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Published in Print: September 25, 2002, as Legal Battle Over School Vouchers Returns to Maine

Legal Battle Over School Vouchers Returns to Maine

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School choice activists have launched a fresh legal challenge to a Maine program that provides public funding for students to attend secular but not religious private schools. The case is the first of what observers say could become a string of state-level lawsuits spurred by the U.S. Supreme Court's decision upholding the Cleveland voucher program.

The Institute for Justice, the Washington-based legal-advocacy group that helped defend the Cleveland program, filed suit Sept. 18 in the Cumberland County Superior Court in Portland, Maine, on behalf of six families from three towns in the state. In Maine, school districts provide tuition for students to attend private or out-of-district public schools if their home districts do not have enough schools to serve them. Some 18,000 Maine students, the vast majority of them in high school, take part in the program, referred to as "tuitioning."

In 1981, the legislature enacted a law that barred Maine districts from paying for students to attend religious schools. Lawmakers acted after an opinion from the state attorney general, who said including religious schools in the program would violate the U.S. Constitution's ban on a government establishment of religion.

The Institute for Justice argues that denying Maine parents the right to select religious schools for their children under the tuitioning policy amounts to religious discrimination. The organization brought a similar suit in 1997, but the Maine Supreme Court upheld the law. The institute asked the U.S. Supreme Court to take the case. The request was denied in 1999.

"For us, this is basically unfinished business," said Richard Komer, a senior lawyer for the institute and the lead counsel in both the 1997 case and the current suit. "They have drawn a line on the basis of religion, and they did it for one reason and one reason only: They thought they had to. The Cleveland case proves they were wrong about that."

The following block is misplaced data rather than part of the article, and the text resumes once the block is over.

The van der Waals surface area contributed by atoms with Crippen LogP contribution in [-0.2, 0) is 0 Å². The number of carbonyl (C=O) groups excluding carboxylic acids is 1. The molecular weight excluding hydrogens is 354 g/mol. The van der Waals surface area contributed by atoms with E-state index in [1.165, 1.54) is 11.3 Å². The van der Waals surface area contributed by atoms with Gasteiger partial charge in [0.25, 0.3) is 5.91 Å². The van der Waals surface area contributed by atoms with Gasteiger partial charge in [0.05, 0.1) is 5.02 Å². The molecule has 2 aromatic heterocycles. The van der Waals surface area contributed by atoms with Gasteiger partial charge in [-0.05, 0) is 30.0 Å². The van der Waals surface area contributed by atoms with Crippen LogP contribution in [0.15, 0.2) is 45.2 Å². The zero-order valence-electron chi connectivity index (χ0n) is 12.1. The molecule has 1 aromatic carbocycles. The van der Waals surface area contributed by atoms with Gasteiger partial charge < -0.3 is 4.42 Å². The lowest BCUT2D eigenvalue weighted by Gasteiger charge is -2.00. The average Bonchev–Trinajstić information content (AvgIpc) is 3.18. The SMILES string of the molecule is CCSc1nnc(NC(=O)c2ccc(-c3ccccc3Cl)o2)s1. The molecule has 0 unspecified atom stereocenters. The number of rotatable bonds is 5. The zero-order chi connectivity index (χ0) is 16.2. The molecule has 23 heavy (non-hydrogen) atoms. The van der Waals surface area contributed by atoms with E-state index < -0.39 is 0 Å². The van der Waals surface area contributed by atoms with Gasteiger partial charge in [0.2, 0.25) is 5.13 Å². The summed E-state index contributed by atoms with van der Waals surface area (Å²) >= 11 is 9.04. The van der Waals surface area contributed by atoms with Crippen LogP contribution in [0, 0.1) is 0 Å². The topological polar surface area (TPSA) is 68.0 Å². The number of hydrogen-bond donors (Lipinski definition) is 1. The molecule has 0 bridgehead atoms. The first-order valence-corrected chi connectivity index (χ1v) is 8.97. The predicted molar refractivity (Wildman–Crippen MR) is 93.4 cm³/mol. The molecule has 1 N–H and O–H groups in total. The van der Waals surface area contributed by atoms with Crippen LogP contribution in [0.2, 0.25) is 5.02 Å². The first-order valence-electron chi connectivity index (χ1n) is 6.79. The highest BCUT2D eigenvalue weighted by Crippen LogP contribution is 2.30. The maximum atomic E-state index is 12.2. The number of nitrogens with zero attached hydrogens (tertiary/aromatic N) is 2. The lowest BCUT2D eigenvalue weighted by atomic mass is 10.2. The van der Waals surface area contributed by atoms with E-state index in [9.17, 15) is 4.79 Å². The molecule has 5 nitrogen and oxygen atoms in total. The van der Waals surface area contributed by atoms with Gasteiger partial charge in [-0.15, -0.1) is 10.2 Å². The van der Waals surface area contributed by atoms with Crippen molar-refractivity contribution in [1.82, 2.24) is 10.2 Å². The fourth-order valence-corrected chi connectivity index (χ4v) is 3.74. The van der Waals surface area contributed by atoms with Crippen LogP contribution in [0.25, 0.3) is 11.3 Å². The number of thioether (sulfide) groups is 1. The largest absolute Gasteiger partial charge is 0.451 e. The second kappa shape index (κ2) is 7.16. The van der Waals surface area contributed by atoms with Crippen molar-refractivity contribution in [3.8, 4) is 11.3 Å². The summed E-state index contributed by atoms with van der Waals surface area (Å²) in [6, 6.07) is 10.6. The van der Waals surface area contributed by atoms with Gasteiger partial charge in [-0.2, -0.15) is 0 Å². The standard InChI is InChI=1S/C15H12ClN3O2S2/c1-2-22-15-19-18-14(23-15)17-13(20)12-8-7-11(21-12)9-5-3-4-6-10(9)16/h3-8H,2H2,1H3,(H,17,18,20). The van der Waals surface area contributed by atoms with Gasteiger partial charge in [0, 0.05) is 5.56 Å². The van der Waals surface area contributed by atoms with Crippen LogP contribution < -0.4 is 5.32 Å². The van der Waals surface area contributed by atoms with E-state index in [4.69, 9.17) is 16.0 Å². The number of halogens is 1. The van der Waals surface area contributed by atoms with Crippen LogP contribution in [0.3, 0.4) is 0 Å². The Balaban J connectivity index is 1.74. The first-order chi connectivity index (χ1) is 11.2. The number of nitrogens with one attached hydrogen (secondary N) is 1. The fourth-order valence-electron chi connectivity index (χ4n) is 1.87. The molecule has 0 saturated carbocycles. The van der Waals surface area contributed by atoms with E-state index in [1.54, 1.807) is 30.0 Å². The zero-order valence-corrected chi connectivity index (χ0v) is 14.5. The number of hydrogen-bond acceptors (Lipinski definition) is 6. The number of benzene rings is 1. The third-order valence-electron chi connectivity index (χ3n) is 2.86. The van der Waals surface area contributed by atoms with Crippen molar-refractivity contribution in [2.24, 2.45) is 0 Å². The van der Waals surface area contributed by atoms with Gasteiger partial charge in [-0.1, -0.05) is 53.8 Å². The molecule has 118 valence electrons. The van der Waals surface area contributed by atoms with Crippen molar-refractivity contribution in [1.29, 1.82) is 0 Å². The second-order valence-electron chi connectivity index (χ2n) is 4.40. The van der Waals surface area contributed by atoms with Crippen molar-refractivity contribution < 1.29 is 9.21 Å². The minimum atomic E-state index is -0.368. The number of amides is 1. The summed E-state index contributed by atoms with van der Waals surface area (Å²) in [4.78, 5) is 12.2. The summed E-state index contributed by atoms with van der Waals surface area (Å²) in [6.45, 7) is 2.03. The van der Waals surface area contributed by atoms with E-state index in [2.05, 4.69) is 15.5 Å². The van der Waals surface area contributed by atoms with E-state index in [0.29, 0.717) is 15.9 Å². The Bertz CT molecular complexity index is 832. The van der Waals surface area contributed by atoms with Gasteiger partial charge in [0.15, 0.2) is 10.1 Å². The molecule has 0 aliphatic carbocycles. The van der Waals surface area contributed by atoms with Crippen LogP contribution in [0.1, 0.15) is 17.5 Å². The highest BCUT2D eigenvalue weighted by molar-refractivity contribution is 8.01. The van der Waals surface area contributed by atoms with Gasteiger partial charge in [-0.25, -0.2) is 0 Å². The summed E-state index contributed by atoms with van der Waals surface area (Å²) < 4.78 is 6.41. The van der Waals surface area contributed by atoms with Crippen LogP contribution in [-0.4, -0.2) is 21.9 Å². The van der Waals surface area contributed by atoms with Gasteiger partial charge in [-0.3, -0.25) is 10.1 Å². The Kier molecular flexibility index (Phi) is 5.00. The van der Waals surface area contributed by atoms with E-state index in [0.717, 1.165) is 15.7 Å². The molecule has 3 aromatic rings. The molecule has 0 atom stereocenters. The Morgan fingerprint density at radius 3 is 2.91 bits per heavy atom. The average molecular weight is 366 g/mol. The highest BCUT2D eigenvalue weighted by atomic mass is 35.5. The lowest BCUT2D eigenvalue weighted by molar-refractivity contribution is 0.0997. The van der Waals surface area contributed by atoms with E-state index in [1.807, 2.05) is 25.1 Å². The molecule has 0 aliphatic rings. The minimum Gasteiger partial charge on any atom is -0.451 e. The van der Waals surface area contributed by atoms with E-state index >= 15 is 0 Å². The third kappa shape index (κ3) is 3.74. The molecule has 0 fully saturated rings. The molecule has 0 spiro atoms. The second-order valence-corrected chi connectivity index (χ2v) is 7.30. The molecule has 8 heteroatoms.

Not Unexpected

In a June 27 ruling that has buoyed school choice proponents nationwide, the Supreme Court upheld a state-run choice program that provides vouchers worth up to $2,250 each to Cleveland students to attend religious or secular private schools. Ohio officials expect more than 5,500 students, most from low-income families, to participate in the program this school year.

Since that 5-4 ruling in Zelman v. Simmons-Harris, legal experts have predicted new state-level court battles over school choice. ("Supreme Court Upholds Cleveland Voucher Program," June 27, 2002.)

Thirty-eight states, including Maine, have constitutions that are seen as prohibiting public funds from going to religious schools, and school choice activists are hoping to overturn those bans in court.

In Florida, the Institute for Justice is helping the state defend a school choice program that allows students from low- performing schools to use vouchers to attend religious as well as secular private schools. On Aug. 5, a state circuit court judge ruled that the program violates a clause in the state constitution that bars religious institutions, including schools, from receiving public money. The state has appealed that ruling, and the judge has allowed the voucher program to continue until the case is resolved. ("Florida Sees Surge in Use of Vouchers," Sept. 4, 2002.)

Meanwhile, Mr. Komer of the institute said his organization would take legal action in Vermont, which has a tuitioning program similar to Maine's, within the next two months.

J. Duke Albanese, Maine's commissioner of education, said last week that he had consulted with state Attorney General G. Steven Rowe after the decision in the Cleveland case and was told Maine's choice program would withstand legal scrutiny.

Mr. Albanese said the issue in the Zelman case was whether a state may allow vouchers to be used at religious schools in some situations, and not whether a state would be required to pay for education in religious schools.

"The questions in the cases are very different," Mr. Albanese said. "There is significant choice in Maine already."

Vol. 22, Issue 4, Page 17

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